ONE Friday morning Lettie sat on the portico steps, learning her Sabbath-school verses. Over and over, to fix it in her memory, she repeated the words, "Be not overcome of evil, but overcome evil with good." Not far from her, Dallas, her brother, was busily engaged in trying to make a kite from a collection before him of pink tissue paper, sticks, and strings. His face was very red, and his forehead was drawn into an ugly frown as he impatiently exclaimed:— 

"Ah! What is the matter?" 

"I'll tell, you what's the matter, Dallas," answered Lettie. "Your paste is too thin, and you have not cut your sticks fine enough." 

"What do you know about it? Girls do not fly kites;" and Dallas made an ugly face at his sister. 

"But I am sure the paste is not right," Lettie said. "I watched mamma making fire-screens the 

other day, and yours is not like what she used. 

Let me fix it for you," and coming to his side, she stooped to pick up the paste-cup. 

But Dallas was thoroughly out of humor,—angry with himself for not being skillful enough to make 

the kite, and angry with his sister for presuming to teach him. 

"Oh yes! You think yourself very smart, don't you?" he spitefully exclaimed, and gave her a push, 

which knocked her over. 

When he saw what he had done, he plunged his hands into his pockets and walked off whistling 

into the orchard. 

Lettie got up, her arm hurt by the fall, and her feelings still more hurt by such rough treatment, and called out after Dallas:— 

"Oh, you rude, naughty boy; I shall tell mamma how you have acted, and she will keep you in 

this afternoon." 

She looked after him for a moment, and then sat down and began again to learn her verse. As she studied, the words, "Be not overcome with evil, but overcome evil with good," seemed somehow to grow in meaning to her mind. She ceased their repetition, and remained quiet for a while, her head resting on her hand, and her blue eyes looking very thoughtful. Then she arose from her seat, put away her Bible, picked up the paste-cup, and went into the kitchen. There she took some flour out of a firkin, thickened the paste, cooked it a while on the stove, and then went back to the porch and began to work on the forsaken kite.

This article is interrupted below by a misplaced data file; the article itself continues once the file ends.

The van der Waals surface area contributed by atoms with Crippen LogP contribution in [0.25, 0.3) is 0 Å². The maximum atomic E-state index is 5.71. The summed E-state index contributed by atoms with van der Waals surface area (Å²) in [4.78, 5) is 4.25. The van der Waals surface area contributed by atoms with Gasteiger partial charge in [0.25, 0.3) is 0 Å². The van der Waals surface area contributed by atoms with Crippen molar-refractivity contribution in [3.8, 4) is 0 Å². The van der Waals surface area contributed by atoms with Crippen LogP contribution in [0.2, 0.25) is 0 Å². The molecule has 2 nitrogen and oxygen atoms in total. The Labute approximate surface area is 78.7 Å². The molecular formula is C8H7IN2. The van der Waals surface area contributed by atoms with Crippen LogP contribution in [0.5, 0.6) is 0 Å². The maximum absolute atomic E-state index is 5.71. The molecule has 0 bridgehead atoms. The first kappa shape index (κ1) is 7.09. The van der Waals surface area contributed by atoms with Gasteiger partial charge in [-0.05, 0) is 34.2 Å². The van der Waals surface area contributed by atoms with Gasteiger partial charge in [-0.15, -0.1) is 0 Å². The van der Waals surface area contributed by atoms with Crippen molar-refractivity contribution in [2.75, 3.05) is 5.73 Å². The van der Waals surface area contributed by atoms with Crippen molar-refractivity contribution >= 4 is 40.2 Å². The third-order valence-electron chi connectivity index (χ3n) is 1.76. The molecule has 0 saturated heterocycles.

Meantime, Dallas walked on through the orchard in a very independent manner, taking no notice of Lettie's words, although he heard them very distinctly. He crossed the meadow, sat down on a stone beside the brook, and tried to amuse himself by throwing pebbles into the water. But he got tired of 

that, and began to be sorry that he had been ever  so naughty to his sister. 

He wished he had let her help him with the kite, for he wanted one very much. His cousins were coming to spend the afternoon with them, and his mother would keep him in as a punishment for his rude conduct. He felt very uncomfortable. He stayed there a good while thinking about it. He was every moment more convinced that he had behaved badly and foolishly. He walked slowly to the house, and on reaching the porch, was surprised to see his sister's curly head bent over her work on the kite. She looked up as he came toward her, with a sly glance, as if she were not sure he would be pleased; then rose and handed Dallas the kite—and such a kite! 

It was covered with pink, and trimmed with tassels and fringe of white tissue paper, and dotted with gilt stars, which Lettie had fashioned from her paper doll dresses. 

"O Lettie!" Dallas exclaimed, "how could you do all that for me, when I was so naughty to you?" 

and he put his arms around her neck and kissed her. 

So Dallas enjoyed his holiday flying his kite with his little cousins, and Lettie learned the blessedness of overcoming evil with good.

—The Myrtle.